My breadmaker makes 2 lb breads with 4 cups of flour. Can I make a banana bread my simply decreasing the amount of flour by the volume of the blended banana, or is the formula different.
Are you wanting to make a banana bread that is light and fluffy (banana tasting white bread)? Most banana breads are a heavier, denser, moist bread. And it doesn't need the kneading that a bread machine does. My banana bread takes about an hour start to finish and most of that time is baking time. So depending on the type of banana bread you want it would seem to me that a bread machine isn't really the right tool.
A banana tasting white bread would be great. A bread machine is my only option. My post only asked about the right amount of flour to subtract.
You would have to adjust your liquids more than reducing the amount of flour as banana is a "wet" ingredient, not a "dry" ingredient as is flour. The best way to determine what needs to be done to make an acceptable dough is to experiment with it. It could be that you can just incorporate banana into the existing recipe and it will be fine. If I were doing it, I would add the banana prior to adding the flour and work from there... Please let me know how it turns out if you do make it!
I'll post the recipe and result when I make the Bread.
I am first on a mission to find overripe Bananas. I just ourchased 3 Bananas that are still a little green. I have them sealed in a plastic bag to attempt to induce faster ripening. I may have to wait to use these if I can't find riper ones.
The water content in banana is about 75%. If you have a white bread formula you are satisfied with and planning to maintain the same hydration level, you may subtract the amount of water in your bananas from the water in your white bread formula. The more banana you use, the stronger the banana flavor will be. I once made a sandwich loaf with mashed ripe bananas in it, see here. However, the amount I used was not extensive since my primary purpose of using bananas was to retain moisture.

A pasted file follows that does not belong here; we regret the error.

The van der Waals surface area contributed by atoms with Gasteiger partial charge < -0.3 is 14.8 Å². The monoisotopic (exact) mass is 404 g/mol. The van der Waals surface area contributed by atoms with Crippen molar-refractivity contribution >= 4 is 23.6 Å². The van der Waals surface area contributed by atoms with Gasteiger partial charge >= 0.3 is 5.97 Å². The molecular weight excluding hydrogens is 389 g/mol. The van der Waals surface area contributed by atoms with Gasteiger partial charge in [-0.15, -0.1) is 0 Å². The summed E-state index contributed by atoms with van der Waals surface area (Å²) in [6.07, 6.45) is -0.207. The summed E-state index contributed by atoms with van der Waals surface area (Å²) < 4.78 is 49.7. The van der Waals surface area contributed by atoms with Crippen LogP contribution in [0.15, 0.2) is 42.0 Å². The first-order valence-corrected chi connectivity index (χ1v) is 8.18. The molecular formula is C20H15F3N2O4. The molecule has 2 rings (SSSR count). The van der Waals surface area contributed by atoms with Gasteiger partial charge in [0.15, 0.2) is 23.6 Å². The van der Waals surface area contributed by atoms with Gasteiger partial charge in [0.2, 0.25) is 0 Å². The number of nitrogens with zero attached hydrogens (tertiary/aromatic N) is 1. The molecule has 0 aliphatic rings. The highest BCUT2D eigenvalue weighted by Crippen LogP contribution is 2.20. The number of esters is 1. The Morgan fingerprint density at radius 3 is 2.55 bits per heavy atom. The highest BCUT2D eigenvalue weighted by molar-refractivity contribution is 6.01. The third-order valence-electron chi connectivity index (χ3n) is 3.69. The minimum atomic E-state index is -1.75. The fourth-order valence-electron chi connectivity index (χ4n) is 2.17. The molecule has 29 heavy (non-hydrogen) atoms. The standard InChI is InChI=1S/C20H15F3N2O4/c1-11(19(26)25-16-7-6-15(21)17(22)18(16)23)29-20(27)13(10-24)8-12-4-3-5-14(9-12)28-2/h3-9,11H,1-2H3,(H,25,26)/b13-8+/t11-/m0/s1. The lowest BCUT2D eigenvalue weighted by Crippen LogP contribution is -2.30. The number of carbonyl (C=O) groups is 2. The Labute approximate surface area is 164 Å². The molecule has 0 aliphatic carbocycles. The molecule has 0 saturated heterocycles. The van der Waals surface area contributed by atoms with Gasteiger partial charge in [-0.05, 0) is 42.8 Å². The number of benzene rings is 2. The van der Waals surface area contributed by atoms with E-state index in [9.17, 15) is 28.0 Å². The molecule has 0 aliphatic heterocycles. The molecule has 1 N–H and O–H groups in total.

If you don't mind posting the white bread formula you are going to use, I'll let you know how I would do it.
I couldn't wait for any more advice, as I promised my co-workers the bread tomorrow.
Here we go:
A drop less than 1 1/2 cups of water
3 1/2 Tablespoons Olive Oil
3 1/2 Tablespoons Brown Sugar
2 Tablespoons Sea Salt
1 Tablespoon Imitation Vanilla
3/4 Cup Walnuts
2 Cups + 1 tablespoon All Purpose Flour
1/2 Cup Buckwheat Flour
5 Tablespoons Duram Ata Flour
2 Tablespoons Whole Wheat Flour
2 tablespoons Vital Wheat Gluten
1 Tablespoon Instant Dry yeast
It is rising well and smells Delicious!
I didn't feel like making a mess in a blender or figuring how to squish the bananas. I simply sliced them.
The Bananas are not as ripe as they should be. I did a good job of accelarating the ripening process. I purcased them yesterday evening. They were hard and yellow, with a little green stell in them. I followed some internet advice and placed them in a closed paper bag with an apple. A little less that 24 hours later, they had softened a little and had already developed some brown spots. If this formula works out, I'll have to do it again, this time with overripe brown Bananas.
I'll write back to let you know how it tastes.
It is now finished Baking. My apartment smells like Banana Brandy. It looks like one thing went wrong. The center of the bread caved in. What is this a sympom of?
Here is a pic: